Coming of age during the time of the Great Recession, Millennials have conceived a pretty grim image about finances and investments in general. Many of them grew up seeing their parents lose their homes, their jobs, and even go bankrupt due to poor investments and mortgage frauds. Now, jobs are scarce, excessive college loans loom over their shoulders, and there’s little to no chance of them ever working in their chosen fields. Yet, all is not lost.
With some shrewd planning and careful preparation, Millennials can bring back some financial stability into their lives and create a better future for themselves and others. So, seeing how they don’t exactly teach you money management in school, here are some tips to help you stay out of financial troubles in the future.
If you’re a recent college graduate, chances are you still have outstanding student loans to settle. Paying them all off as soon as possible and getting a clean slate should be your number one priority. Otherwise, you risk snowballing your debts out of control with high monthly compound interest rates. Start by focusing on debts with the highest interest rates first. After that, you want to incorporate loans into your monthly budget to make sure you don’t miss out on any payments. The sooner you get rid of them, the better. Trust me, the air will smell fresher, you’ll breathe a lot easier, and sleep soundly at night.
Avoid falling into any new debts
Fool me once, shame on you; fool me twice… You get the idea. Getting your hands on that first paycheck and then spending it all on new clothes, shoes, and all the latest tech-gadgets is an alluring prospect. Yet, you need to resist the temptation and avoid making any new credit card debts that you’ll regret later on. Stop the bleeding by saying goodbye to that extravagant lifestyle and start building your personal credit profile. In the long run, a good credit score will let you qualify for home and auto loans a lot easier and without too much fuss.
Start saving for a retirement fund
I know what you’re thinking: “I’m still young. I don’t need to worry about that just yet”. Well, let me tell you something, it’s never too early to start saving for your retirement fund. Just do the math. By the time you turn 65, you’ll have accumulated a lot more money on your savings account, due to compounding annual interest rates, if you started saving in your early 20s, instead of your early 30s. What’s more, if your company has a 401k plan, enroll for it; it’s one of easiest the ways to save money for your retirement. Otherwise, you’ll have to open up your own savings account and set aside some funds each month.
Formulate a plan
Now that you’ve paid off all of your debts, have a solid credit profile, and have some money stacked in the bank; it’s time to look to the future. After all, once you hit the 30s mark, your financial obligations take a sharp turn. For example, you might consider starting a family, or perhaps you’ll want to buy a new house, and so on. As a result, you need to start your first serious financial planning ASAP if you wish to accomplish these goals on schedule. Talk with your parents, or people that you trust, and think about both the short-term and long-term goals. Prioritize the most important things first, consolidate your financial efforts and go from there.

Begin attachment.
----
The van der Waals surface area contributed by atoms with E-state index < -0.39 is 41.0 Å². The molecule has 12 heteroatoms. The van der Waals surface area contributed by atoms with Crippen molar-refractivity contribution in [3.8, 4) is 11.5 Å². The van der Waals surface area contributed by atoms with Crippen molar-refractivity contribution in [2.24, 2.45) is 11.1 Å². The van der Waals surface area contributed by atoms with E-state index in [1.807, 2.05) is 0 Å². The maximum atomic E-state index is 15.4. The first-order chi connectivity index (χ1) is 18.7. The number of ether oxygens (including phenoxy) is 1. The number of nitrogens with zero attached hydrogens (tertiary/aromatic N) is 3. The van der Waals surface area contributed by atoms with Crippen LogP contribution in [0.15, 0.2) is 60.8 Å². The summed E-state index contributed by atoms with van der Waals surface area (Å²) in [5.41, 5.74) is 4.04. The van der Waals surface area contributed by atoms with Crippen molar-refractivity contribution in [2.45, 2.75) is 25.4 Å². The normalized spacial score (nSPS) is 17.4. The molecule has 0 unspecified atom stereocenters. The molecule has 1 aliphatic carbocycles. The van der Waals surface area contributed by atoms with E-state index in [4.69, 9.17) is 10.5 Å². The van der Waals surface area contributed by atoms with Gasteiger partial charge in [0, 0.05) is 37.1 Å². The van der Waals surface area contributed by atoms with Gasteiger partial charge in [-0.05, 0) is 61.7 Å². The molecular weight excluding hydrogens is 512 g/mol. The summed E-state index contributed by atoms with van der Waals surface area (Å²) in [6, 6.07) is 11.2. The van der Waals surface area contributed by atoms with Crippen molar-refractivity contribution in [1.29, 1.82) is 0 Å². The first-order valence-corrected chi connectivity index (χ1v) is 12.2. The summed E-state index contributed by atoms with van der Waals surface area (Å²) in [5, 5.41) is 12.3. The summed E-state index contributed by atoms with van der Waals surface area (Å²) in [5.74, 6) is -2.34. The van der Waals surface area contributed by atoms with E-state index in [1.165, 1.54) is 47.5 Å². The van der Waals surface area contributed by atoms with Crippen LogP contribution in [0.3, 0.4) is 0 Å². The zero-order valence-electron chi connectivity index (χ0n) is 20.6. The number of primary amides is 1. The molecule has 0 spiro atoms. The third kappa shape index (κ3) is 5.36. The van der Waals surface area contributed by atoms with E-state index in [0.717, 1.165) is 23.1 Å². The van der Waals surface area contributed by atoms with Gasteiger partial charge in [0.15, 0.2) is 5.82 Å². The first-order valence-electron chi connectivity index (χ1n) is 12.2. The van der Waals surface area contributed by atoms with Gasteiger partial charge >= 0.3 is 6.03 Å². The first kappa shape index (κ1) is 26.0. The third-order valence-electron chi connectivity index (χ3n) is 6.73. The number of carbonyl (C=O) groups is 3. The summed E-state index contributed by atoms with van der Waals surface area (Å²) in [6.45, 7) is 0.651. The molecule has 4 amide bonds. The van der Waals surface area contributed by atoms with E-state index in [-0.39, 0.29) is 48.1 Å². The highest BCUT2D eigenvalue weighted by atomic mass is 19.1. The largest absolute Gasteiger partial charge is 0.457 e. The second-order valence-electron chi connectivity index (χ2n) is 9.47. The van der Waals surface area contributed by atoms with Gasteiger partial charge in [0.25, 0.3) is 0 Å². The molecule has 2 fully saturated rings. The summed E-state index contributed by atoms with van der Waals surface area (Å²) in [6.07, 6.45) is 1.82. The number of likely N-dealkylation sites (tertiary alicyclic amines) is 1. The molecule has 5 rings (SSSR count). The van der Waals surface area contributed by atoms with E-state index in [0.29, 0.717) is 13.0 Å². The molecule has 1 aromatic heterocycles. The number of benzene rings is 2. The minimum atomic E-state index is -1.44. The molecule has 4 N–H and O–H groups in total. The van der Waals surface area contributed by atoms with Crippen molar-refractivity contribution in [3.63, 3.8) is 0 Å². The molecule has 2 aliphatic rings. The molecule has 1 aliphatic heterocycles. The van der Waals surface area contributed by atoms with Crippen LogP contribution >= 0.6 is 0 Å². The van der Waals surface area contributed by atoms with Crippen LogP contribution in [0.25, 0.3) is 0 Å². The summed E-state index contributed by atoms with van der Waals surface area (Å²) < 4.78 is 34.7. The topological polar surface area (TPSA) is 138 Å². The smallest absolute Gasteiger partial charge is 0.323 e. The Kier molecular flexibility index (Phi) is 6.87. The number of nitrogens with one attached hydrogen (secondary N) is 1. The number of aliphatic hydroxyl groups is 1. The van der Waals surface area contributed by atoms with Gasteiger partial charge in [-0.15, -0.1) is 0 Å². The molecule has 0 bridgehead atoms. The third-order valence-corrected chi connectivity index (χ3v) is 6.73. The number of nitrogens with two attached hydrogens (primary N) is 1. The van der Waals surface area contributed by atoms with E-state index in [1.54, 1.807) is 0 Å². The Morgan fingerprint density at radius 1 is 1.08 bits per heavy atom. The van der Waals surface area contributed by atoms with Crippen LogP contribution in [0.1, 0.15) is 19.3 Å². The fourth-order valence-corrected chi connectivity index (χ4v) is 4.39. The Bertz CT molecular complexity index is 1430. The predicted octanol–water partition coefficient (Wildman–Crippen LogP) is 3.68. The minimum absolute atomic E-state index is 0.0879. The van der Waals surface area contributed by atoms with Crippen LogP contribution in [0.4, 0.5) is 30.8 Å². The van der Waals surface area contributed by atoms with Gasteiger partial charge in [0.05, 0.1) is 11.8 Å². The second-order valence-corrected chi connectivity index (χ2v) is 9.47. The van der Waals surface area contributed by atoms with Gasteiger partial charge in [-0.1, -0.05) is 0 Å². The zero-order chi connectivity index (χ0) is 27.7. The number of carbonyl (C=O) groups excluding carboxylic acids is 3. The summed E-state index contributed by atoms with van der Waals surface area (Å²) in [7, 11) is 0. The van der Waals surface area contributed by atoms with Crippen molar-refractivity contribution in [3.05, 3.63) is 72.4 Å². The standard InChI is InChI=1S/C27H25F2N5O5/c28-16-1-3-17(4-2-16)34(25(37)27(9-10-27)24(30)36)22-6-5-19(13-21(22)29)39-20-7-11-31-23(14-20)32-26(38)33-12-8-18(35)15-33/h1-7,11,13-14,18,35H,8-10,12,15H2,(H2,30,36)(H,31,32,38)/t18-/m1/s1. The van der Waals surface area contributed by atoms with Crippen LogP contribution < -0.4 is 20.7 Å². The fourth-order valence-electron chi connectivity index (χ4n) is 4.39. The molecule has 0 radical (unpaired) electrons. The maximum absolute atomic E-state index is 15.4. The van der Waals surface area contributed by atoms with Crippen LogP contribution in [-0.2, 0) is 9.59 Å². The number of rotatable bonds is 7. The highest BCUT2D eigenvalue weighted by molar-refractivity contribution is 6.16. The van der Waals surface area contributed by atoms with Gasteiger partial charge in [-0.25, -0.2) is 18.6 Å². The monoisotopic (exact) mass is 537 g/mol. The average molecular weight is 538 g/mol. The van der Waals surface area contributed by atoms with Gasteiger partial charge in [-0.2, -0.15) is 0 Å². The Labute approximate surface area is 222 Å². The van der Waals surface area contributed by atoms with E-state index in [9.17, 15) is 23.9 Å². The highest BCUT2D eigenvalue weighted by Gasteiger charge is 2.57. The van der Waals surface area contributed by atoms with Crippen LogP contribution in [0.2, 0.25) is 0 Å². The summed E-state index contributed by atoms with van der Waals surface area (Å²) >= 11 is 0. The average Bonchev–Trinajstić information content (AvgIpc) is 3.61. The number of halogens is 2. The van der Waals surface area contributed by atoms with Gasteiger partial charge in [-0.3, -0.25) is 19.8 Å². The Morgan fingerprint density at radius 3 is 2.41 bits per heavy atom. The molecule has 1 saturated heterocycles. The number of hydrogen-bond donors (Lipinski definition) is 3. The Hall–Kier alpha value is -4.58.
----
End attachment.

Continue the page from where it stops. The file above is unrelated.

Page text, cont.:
Don’t forget that part of your planning for the future should include a plan for your estate, and who should make decisions for you if you are unable to do so. Not easy topics to talk about for sure, but these are just as important.
Invest in yourself
Just because you had some bad experience with it in the past doesn’t mean you should stop investing altogether. If anything, investing in yourself is never a bad idea. Hone your skills and acquire new ones by enrolling into both offline and online programs and courses. Get some formal education, or some additional training, to earn that raise you’ve always craved for. What’s more, as you grow older, others may also become dependent on your income. In other words, you should get life insurance to secure the financial future of your family. Look at the different premiums and policies to determine which insurance coverage is adequate for your needs.
Be prepared for the unexpected
Even if you’re financially stable for the moment, no one knows what the future may hold. For instance, there might be another recession coming soon, or perhaps you’ll be facing job loss sometime in the future (due to no fault of your own mind you). Whatever the case may be, it pays to be prepared. So, set up a separate emergency savings account from your 401k plan, and keep it stacked with cash for those rainy days. Essentially, this will lessen the blow of any financial crisis you may stumble upon, thus allowing your retirement fund to grow in size due to all that compound interest building up over the years. In addition, you should never put all of your eggs into one basket; diversify your assets (as well as your savings) and be prudent with your investments.
All in all, don’t listen to the various stereotypes concerning your generation. You’re as capable and financially savvy as any generation that came before, and after, you. Follow these financial tips you’ve just read and prove them all wrong.